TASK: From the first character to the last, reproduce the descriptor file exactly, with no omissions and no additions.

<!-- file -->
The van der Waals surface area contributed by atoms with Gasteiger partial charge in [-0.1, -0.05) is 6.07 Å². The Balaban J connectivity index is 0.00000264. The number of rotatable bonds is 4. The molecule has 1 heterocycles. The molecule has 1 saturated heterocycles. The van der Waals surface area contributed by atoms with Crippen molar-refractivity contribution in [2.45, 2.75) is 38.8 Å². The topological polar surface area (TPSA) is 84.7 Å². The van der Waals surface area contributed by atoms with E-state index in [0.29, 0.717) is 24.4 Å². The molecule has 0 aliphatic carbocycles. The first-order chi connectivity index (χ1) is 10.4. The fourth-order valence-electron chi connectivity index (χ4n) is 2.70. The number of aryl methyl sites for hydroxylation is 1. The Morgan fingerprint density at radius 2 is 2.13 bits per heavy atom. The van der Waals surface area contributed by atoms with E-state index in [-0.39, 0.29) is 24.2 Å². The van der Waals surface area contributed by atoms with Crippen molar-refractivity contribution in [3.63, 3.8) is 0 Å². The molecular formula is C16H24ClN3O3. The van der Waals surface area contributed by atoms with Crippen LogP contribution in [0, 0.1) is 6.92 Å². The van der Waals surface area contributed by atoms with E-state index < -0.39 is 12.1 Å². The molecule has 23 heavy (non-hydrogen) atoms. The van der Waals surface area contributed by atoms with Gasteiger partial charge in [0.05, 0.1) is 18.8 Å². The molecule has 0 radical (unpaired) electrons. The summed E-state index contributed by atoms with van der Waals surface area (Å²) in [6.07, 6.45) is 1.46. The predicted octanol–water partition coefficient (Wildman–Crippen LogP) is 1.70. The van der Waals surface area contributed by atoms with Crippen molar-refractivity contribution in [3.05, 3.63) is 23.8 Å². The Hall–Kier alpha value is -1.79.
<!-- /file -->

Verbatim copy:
The van der Waals surface area contributed by atoms with Gasteiger partial charge in [-0.1, -0.05) is 6.07 Å². The Balaban J connectivity index is 0.00000264. The number of rotatable bonds is 4. The molecule has 1 heterocycles. The molecule has 1 saturated heterocycles. The van der Waals surface area contributed by atoms with Crippen molar-refractivity contribution in [2.45, 2.75) is 38.8 Å². The topological polar surface area (TPSA) is 84.7 Å². The van der Waals surface area contributed by atoms with E-state index in [0.29, 0.717) is 24.4 Å². The molecule has 0 aliphatic carbocycles. The first-order chi connectivity index (χ1) is 10.4. The fourth-order valence-electron chi connectivity index (χ4n) is 2.70. The number of aryl methyl sites for hydroxylation is 1. The Morgan fingerprint density at radius 2 is 2.13 bits per heavy atom. The van der Waals surface area contributed by atoms with E-state index in [-0.39, 0.29) is 24.2 Å². The van der Waals surface area contributed by atoms with Crippen molar-refractivity contribution in [3.63, 3.8) is 0 Å². The molecular formula is C16H24ClN3O3. The van der Waals surface area contributed by atoms with Crippen LogP contribution in [0, 0.1) is 6.92 Å². The van der Waals surface area contributed by atoms with E-state index < -0.39 is 12.1 Å². The molecule has 23 heavy (non-hydrogen) atoms. The van der Waals surface area contributed by atoms with Gasteiger partial charge in [0.05, 0.1) is 18.8 Å². The molecule has 0 radical (unpaired) electrons. The summed E-state index contributed by atoms with van der Waals surface area (Å²) in [6.07, 6.45) is 1.46. The predicted octanol–water partition coefficient (Wildman–Crippen LogP) is 1.70. The van der Waals surface area contributed by atoms with Crippen molar-refractivity contribution in [3.05, 3.63) is 23.8 Å². The Hall–Kier alpha value is -1.79.